By Christina Silver & Nick Woolf, 6th March 2017
We’re really excited to have submitted to Routledge our manuscripts for three books on the Five-Level QDA method – one each for ATLAS.ti, MAXQDA and NVivo. Nick developed the theory and when we met in 2013 we realized that we had both come to very similar conclusions about the issues involved in teaching and learning to harness CAQDAS packages powerfully. We’ve since been working together to refine, test and write-up the method.
What if you use a different CAQDAS package?
The Five-Level QDA method transcends software programs and methodologies, so the principles apply whatever CAQDAS pacakage you are using and whatever type of project you are undertaking. We were only able to write three books at once, but hope to publish books for other CAQDAS packages in the future. Watch this space...
To find out more
- read about how the Five-Level QDA method came about in our 2015 article From guided instruction to facilitation of learning: The development of Five-level QDA as a CAQDAS pedagogy that explicates the practices of expert users. International Journal of Social Research Methodology, 18(5).
- read a brief overview of the Five-Level QDA method in Nick’s blogpost “What is Five-Level QDA all about?”
- or for a fuller account see our post on the Digital Tools for Social Research blog
- to register your interest fill out our form, stating which CAQDAS packages you are interested in and we’ll add you to our mailing list and let you know when the books are available
Three parts to the books
Each book follows the same structure, comprising three parts, each of which has three chapters:
Part 1: The principles of the Five-Level QDA method
Mastering the method means first learning the principles before hands-on use of the software. Chapter 1 lays the groundwork with the central principle – the contradiction between strategies and tactics when using a CAQDAS package to conduct qualitative analysis, and alternative ways to reconcile the contradiction. Chapter 2 fleshes out the first two levels of strategy and Chapter 3 deals with translating strategies into tactics.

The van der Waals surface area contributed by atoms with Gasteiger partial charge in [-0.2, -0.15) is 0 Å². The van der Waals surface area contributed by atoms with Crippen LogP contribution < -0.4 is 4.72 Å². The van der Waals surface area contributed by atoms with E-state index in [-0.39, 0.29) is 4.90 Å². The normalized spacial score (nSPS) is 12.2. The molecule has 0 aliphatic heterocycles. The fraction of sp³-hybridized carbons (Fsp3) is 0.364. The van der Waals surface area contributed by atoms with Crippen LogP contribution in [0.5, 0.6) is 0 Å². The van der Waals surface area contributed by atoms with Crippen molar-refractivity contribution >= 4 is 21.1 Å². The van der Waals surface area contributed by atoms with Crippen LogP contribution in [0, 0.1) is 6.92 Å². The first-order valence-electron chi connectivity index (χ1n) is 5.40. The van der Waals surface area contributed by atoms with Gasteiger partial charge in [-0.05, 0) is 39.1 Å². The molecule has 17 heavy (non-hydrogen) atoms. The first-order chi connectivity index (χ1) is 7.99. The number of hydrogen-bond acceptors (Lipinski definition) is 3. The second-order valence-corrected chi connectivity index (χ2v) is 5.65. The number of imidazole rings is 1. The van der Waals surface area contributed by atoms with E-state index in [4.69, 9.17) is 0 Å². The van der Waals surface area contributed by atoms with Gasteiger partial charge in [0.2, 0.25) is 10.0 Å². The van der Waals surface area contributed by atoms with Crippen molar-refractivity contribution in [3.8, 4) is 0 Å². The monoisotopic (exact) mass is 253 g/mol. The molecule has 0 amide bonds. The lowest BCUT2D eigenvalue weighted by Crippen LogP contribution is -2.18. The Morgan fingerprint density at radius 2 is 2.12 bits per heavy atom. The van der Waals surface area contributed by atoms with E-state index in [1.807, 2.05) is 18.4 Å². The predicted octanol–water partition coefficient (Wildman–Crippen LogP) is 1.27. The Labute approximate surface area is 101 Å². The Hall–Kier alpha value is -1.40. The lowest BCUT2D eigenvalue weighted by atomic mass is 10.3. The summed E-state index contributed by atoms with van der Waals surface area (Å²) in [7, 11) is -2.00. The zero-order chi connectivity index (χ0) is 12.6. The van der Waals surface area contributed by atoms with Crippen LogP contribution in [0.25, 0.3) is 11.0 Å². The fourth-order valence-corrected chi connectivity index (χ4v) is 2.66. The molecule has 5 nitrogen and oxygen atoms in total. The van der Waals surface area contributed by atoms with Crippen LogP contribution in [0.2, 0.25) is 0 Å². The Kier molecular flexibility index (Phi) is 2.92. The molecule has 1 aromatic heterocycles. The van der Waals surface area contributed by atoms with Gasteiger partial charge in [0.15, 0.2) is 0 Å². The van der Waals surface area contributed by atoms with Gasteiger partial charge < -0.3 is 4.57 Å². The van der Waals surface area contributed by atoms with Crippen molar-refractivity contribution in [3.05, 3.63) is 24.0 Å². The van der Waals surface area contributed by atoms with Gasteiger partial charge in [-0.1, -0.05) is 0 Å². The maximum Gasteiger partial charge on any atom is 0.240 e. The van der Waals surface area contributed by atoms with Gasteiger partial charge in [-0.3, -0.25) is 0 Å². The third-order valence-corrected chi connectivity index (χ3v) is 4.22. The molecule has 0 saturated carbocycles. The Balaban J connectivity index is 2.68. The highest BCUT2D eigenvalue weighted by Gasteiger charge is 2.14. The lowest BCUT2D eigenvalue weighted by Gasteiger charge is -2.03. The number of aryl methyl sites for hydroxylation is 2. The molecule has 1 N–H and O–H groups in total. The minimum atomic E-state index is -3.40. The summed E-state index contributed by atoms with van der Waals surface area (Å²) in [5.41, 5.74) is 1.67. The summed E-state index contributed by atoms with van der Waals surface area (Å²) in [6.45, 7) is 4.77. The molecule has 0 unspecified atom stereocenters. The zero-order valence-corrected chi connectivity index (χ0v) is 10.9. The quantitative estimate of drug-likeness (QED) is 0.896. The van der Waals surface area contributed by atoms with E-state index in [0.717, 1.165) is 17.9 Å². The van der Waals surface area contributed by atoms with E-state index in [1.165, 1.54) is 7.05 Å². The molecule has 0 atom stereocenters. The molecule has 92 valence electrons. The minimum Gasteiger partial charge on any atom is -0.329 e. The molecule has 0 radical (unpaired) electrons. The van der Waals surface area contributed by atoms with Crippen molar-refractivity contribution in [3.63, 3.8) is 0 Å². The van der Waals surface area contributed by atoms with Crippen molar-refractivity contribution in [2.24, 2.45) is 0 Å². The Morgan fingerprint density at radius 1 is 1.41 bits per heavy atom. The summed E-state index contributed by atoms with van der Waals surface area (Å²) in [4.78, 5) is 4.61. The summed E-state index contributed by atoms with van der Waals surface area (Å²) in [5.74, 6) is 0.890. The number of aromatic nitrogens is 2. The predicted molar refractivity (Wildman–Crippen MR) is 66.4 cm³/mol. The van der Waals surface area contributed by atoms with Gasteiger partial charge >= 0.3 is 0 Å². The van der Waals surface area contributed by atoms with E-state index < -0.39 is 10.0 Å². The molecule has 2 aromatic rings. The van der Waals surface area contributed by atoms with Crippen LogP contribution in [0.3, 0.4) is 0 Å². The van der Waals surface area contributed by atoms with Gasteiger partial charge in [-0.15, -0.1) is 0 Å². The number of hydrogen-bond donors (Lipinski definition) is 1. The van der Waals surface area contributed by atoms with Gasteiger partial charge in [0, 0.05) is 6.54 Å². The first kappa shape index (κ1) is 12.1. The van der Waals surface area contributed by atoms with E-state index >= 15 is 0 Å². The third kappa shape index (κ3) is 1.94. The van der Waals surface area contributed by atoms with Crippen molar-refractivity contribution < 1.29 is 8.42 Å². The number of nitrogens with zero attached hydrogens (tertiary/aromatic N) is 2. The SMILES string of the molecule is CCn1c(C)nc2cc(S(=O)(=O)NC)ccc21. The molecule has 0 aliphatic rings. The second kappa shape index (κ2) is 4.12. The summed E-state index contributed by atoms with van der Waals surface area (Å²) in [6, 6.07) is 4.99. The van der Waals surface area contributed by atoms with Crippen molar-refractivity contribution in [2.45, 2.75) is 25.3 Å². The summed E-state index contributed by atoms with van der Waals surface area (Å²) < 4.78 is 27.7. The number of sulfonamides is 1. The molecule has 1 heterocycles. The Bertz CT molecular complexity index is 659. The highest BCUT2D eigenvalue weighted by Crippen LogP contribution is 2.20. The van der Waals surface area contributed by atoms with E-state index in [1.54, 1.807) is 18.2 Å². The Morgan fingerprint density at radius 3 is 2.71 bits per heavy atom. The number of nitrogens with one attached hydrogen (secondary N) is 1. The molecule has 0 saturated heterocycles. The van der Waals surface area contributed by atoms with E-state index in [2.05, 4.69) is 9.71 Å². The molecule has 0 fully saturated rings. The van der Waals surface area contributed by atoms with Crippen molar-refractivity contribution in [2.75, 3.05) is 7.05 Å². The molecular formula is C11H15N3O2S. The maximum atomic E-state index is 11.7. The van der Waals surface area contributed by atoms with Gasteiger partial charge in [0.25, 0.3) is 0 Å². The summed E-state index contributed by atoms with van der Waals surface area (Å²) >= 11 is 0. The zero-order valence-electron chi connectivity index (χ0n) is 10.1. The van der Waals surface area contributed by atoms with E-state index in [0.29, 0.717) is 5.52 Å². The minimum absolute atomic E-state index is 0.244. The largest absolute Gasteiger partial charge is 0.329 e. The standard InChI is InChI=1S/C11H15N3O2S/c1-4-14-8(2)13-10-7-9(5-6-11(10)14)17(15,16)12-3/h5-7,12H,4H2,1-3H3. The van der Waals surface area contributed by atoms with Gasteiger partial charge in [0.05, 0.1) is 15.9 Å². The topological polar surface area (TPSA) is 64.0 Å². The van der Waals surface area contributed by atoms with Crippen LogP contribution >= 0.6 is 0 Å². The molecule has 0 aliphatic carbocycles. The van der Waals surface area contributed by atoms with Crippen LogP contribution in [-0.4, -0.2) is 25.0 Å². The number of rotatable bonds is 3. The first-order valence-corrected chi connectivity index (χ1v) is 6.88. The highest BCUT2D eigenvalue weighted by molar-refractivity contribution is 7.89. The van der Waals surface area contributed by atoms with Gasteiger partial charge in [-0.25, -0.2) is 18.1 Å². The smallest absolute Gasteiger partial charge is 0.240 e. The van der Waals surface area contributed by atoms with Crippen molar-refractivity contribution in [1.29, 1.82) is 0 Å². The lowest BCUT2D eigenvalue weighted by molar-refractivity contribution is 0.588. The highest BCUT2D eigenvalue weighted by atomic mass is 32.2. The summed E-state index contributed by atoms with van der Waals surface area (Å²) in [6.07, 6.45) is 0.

Part 2: The Five-Level QDA method in practice
These chapters apply the principles. Chapter 4 provides an orientation to the software – either ATLAS.ti, MAXQDA or NVivo – and for those working in teams. Chapter 5 describes in depth how the software works in terms of Five-Level QDA principles. Chapter 6 describes in depth the steps of the translating strategies into tactics, with examples from a variety of research projects.
Part 3: Case illustrations
These chapters illustrate the Five-Level QDA method in a variety of real-world qualitative research projects. Chapter 7 explains how to learn by analogy from the case illustrations in order to transfer the underlying process. Chapters 8 and 9 contain complete documentation of two full-case illustrations provided by researchers who have used the software for their own work.
A big ‘thank-you’ to our case contributors
The case illustration chapters bring the Five-Level QDA method to life in real-world contexts and we are very grateful for the work and enthusiasm our contributors brought to the project. The case illustrations are: